We also have a partnership with Hype which owns one of the largest FCEV taxi fleet, we have installed this year 3 stations for this customer.

Local authorities also initiate ambitious projects, I think about our Region Auvergne Rhone Valley with Zero Emission Valley program, in which we take part providing hydrogen stations in the Hympulsion network, and also SYDEV in Vendée.

Some of the markets are not yet unlocked due to the lack of vehicles availability. I think about heavy duty mobility for instance. We are lacking vehicles but many constructors announce now upcoming launch.

At HRS, we also take part in the development of innovative refueling solutions. HRS is one of 8 partners in the European RHeaDHy project, dedicated to the development of very high-flow refueling to optimise the filling of heavy-duty vehicles and reduce refueling time by a factor of 5, i.e. 10 minutes for a 100 kg H2 tank at 700 bar.

  1. What are the advantages in particular of using hydrogen for the railway transport and maritime transport? What prospects do you estimate?

Hydrogen has strategic advantages in this railway transport. Its autonomy and the difficulties that direct electrification can pose for certain types of road (in mountainous areas, for example, with frequent structures such as tunnels and bridges) make the hydrogen train a relevant option. Hydrogen-powered trains are already running in Germany. France and Italy have announced their functional programs for this type of mobility.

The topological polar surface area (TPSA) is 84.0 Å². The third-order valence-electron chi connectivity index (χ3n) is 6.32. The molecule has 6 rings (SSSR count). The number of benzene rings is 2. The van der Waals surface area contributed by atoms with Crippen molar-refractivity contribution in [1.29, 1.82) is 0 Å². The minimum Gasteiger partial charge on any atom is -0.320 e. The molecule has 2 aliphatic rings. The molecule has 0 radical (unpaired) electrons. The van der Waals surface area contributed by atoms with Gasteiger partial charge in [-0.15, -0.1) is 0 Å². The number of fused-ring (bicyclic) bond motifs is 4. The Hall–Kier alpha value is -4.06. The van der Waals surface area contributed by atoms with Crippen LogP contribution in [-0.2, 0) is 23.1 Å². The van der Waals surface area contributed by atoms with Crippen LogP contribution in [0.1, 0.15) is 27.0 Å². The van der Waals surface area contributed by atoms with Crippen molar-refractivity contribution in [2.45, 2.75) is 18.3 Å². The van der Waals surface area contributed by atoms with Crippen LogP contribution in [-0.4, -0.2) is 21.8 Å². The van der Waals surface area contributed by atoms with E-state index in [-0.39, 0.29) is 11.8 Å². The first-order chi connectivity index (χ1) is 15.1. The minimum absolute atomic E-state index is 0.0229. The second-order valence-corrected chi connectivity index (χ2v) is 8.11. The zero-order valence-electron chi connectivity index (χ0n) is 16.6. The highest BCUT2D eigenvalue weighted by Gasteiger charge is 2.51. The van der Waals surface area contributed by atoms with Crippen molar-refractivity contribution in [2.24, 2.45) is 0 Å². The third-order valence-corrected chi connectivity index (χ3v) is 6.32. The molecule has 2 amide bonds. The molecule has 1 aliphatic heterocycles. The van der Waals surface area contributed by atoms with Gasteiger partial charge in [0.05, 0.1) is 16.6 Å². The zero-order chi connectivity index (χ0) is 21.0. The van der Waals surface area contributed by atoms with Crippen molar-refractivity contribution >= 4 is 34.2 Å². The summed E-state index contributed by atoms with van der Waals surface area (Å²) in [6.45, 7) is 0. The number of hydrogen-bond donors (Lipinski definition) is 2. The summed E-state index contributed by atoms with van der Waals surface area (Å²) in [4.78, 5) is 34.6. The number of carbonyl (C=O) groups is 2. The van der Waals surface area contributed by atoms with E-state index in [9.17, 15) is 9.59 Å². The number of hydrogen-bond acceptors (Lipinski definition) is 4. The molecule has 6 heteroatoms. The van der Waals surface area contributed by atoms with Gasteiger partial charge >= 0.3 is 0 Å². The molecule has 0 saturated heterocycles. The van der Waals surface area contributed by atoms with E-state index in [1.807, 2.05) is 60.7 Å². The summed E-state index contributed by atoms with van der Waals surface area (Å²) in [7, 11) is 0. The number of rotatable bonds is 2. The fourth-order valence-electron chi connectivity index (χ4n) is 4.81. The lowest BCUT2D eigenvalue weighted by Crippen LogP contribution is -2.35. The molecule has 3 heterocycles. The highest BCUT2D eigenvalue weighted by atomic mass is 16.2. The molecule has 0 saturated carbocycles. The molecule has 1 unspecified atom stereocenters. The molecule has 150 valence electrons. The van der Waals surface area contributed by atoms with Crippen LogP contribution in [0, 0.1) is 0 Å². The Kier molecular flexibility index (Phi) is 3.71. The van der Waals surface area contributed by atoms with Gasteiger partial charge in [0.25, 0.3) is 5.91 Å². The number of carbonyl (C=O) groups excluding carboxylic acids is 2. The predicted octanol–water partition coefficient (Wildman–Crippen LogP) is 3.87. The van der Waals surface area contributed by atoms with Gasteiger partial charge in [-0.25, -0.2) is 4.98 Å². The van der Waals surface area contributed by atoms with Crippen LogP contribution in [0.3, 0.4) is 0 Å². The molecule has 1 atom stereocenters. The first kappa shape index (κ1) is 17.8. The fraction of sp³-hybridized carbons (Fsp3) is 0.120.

Hydrogen provides a concrete solution to meet the needs of all mobility uses within ports. Many types of mobility can be hydrogen-powered in port areas: maritime transport, intra-port and extra-port logistics. Harbours can become hydrogen hubs. All types of boat can now be converted to hydrogen: cargo ships for transporting goods, container ships, ferries, fishing fleets and river barges. Some boats are already in service: since 2017, the 1st hydrogen-powered catamaran by Energy Observer, and the 1st liquid hydrogen ferry launched in 2023 by Norled.

We are now looking to the main Italian actors that operate these types of heavy-duty activities for railway and maritime port activities.

  1. Are hydrogen and electric batteries competing or complementary technologies? Why?

The hydrogen vehicle is an electric vehicle.

Battery-powered vehicles (BEVs) are powered by recharging stations connected to electricity grids. Fuel cell electric vehicles (FCEV) convert H2 into electricity on board.

We do not say that hydrogen is THE solution to decarbonize mobility, it is ONE of the solutions.

Both technologies are complementary, depending on the usages. We encourage these solutions as soon as they contribute to develop carbon-free mobility.

The use of hydrogen for mobility increases performance in terms of range (500 to 700 km for a light vehicle) and reduces refueling time (around 5 minutes for a light vehicle). The FCEV is therefore ideally suited to intensive, continuous use. The BEV can be adapted to light vehicles for short journeys with the possibility of recharging without time constraints.